One of the big advancements in CAD/CAM dentistry materials was the launch of the Multiblock from Ivoclar Vivadent in 2007. It was from their very popular line of Empress CAD blocks and pressed material. They were able to make a block with a varying degree of translucency. The shade stayed the same, but translucency increased. Even while more translucent, it still retained good fluorescence which kept it from looking grey.
This gentleman had prior Ivoclar Vivadent products as crowns: Empress 2. They were made in the early 2000’s. Empress 2 was actually the precursor to the IPS eMax that we use today. It had the lithium disilicate core (Empress 2) with pressed Empress (feldspathic ceramic reinforced with leucite) over it. In 2007, he wanted his teeth to be whiter, and his crowns to match. After bleaching, the crowns appeared yellow, and they were replaced with the recently launched Empress CAD Multiblock. The current CEREC software and Red Camera were used to make the restorations. Even after 12 years in service, they are looking great.
The software in 2007/8 was quite advanced with the ability of designing many types of single unit restorations. It had not developed enough to do them at the same time, however. Therefore, a process of “virtually seating” the design had to be completed. It was set, and unchangeable, while the adjacent restoration could be designed. In this particular case the Correlation Method was used to duplicate the surfaces of the prior restorations. This is the same as the current “Biocopy” process in CEREC. The software even showed the varying levels of translucency that the ceramic is known for.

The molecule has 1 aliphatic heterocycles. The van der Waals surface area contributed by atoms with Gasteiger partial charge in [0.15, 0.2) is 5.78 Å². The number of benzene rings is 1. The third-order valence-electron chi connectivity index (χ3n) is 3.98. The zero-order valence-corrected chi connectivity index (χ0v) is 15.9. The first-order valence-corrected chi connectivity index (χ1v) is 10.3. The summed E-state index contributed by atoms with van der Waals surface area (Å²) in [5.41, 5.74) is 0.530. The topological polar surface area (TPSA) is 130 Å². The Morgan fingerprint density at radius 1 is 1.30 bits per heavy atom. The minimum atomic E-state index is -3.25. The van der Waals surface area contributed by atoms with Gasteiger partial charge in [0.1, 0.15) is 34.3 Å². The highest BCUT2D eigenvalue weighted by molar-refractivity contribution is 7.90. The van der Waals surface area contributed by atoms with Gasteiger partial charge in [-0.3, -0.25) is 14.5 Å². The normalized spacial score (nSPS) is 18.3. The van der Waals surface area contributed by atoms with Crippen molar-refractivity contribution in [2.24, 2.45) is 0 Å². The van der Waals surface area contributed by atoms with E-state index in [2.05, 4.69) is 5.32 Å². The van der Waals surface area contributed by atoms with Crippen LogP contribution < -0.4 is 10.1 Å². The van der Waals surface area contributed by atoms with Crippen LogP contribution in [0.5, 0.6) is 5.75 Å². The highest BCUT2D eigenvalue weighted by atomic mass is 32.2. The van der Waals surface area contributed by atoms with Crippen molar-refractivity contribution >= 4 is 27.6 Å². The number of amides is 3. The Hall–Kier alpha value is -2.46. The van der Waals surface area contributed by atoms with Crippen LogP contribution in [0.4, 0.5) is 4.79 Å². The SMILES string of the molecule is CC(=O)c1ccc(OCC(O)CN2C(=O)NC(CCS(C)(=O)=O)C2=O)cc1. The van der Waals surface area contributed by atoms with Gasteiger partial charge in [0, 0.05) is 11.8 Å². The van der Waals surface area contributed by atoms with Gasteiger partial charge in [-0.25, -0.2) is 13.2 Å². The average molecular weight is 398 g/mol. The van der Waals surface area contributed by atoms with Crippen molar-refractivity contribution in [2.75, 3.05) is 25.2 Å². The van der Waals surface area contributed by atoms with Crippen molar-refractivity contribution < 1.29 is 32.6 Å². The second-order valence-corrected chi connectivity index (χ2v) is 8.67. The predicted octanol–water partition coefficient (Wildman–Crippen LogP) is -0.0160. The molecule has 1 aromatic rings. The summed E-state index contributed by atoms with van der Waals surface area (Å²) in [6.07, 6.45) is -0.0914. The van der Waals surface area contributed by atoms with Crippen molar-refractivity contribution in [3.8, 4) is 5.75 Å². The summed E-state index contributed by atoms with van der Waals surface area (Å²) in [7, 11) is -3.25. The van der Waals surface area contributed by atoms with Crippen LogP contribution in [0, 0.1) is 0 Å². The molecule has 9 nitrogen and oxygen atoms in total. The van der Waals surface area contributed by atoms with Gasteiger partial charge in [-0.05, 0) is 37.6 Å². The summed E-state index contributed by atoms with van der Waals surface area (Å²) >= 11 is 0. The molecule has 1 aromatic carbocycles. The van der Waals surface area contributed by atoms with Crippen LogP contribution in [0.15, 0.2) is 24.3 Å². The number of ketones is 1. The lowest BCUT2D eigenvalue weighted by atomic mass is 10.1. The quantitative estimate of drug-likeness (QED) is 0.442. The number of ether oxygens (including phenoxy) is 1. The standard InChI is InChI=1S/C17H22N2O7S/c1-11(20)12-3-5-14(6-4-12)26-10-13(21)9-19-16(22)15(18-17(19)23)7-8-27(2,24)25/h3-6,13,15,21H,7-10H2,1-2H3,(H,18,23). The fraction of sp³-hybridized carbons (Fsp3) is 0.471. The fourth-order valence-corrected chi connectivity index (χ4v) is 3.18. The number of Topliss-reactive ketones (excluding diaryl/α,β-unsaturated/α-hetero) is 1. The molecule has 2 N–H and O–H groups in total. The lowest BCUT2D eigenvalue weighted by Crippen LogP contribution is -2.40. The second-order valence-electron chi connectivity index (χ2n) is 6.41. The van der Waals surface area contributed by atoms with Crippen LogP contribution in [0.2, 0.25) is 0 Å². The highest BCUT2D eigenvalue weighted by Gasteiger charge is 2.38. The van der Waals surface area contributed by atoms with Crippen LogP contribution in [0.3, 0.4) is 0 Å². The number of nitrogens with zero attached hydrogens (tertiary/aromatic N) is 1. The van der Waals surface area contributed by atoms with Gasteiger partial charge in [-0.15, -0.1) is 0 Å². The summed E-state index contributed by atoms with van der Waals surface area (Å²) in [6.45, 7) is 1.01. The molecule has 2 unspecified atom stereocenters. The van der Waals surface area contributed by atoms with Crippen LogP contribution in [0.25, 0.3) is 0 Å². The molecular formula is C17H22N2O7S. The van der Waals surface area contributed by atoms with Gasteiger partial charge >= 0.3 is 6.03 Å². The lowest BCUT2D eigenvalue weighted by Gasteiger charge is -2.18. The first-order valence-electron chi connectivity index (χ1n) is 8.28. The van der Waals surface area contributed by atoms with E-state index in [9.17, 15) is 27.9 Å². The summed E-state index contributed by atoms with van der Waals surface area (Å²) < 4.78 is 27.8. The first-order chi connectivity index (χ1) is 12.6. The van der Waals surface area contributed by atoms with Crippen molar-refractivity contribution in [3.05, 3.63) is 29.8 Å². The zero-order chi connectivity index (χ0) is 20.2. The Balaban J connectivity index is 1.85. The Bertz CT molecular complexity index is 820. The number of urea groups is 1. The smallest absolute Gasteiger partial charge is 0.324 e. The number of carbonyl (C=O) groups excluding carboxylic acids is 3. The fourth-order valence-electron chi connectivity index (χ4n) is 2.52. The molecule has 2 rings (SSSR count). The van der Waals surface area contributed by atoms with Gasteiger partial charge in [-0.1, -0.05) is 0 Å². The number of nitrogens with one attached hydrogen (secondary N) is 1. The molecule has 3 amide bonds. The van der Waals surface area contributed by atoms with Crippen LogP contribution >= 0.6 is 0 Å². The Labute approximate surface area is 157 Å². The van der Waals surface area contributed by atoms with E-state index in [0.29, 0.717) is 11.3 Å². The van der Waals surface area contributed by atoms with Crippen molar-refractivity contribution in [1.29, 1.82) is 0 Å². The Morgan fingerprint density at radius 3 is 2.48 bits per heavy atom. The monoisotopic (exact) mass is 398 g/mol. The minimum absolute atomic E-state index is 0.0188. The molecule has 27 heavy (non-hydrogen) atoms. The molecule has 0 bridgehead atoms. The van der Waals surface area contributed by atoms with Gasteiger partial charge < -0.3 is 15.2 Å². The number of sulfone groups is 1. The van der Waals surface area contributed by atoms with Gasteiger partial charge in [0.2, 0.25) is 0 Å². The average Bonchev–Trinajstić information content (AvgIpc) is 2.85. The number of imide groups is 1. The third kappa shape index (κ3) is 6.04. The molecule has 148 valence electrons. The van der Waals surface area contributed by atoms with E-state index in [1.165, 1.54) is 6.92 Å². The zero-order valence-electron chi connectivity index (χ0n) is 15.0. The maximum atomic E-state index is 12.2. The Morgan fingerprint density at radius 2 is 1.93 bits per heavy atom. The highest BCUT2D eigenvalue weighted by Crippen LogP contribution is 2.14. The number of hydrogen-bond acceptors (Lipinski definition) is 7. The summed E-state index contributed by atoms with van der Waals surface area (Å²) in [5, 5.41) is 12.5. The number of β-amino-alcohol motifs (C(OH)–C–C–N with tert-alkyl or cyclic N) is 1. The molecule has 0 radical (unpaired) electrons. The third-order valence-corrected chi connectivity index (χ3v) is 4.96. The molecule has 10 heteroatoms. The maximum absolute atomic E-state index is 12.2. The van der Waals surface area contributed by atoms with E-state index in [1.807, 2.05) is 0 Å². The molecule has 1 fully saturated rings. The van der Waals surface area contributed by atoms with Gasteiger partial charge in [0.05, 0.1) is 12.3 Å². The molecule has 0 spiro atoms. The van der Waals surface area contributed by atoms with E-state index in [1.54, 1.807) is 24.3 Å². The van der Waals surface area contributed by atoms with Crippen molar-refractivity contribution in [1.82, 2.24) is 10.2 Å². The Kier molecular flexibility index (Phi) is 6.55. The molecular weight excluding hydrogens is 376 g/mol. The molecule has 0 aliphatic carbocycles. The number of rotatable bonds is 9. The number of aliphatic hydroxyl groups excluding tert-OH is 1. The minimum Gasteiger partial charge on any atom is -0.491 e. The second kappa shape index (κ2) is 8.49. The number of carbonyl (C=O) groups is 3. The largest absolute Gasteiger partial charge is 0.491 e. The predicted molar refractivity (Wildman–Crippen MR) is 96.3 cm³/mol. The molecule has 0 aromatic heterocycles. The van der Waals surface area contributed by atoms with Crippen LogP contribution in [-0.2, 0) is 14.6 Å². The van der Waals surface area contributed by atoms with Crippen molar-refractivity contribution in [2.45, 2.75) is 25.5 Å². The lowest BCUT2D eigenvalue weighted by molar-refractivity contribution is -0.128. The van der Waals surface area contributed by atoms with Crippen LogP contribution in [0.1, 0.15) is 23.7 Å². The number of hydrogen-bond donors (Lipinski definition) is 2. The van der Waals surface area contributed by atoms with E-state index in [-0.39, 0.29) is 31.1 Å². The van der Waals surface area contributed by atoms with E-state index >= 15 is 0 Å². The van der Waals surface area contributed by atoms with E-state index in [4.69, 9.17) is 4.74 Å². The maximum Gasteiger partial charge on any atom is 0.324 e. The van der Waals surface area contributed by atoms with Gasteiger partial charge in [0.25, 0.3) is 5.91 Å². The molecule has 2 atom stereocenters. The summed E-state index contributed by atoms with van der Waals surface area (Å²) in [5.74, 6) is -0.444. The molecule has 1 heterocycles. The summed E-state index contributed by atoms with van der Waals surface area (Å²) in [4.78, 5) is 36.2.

The “Compact Milling Chamber” was used to mill the block. It was not known as the “Compact” until the MCXL was launched later in 2008. It was just the “milling chamber.” While not as fast as our current MCXL’s it was quite the machine. It was slower, but hearty. It was a rare occurrence to have any problems with it. Completing multiple units with it made for a time constraint and there were many techniques established to overcome this limitation. The virtual seat actually made it convenient to get one milling while the next case was designed. This required opening another file for Cerec, as the virtually seated file was locked during milling.
The milling chamber also used block mandrels that did not have a notch. The notch was later introduced to differentiate them for the MCXL and aid in the automatic tightening chuck.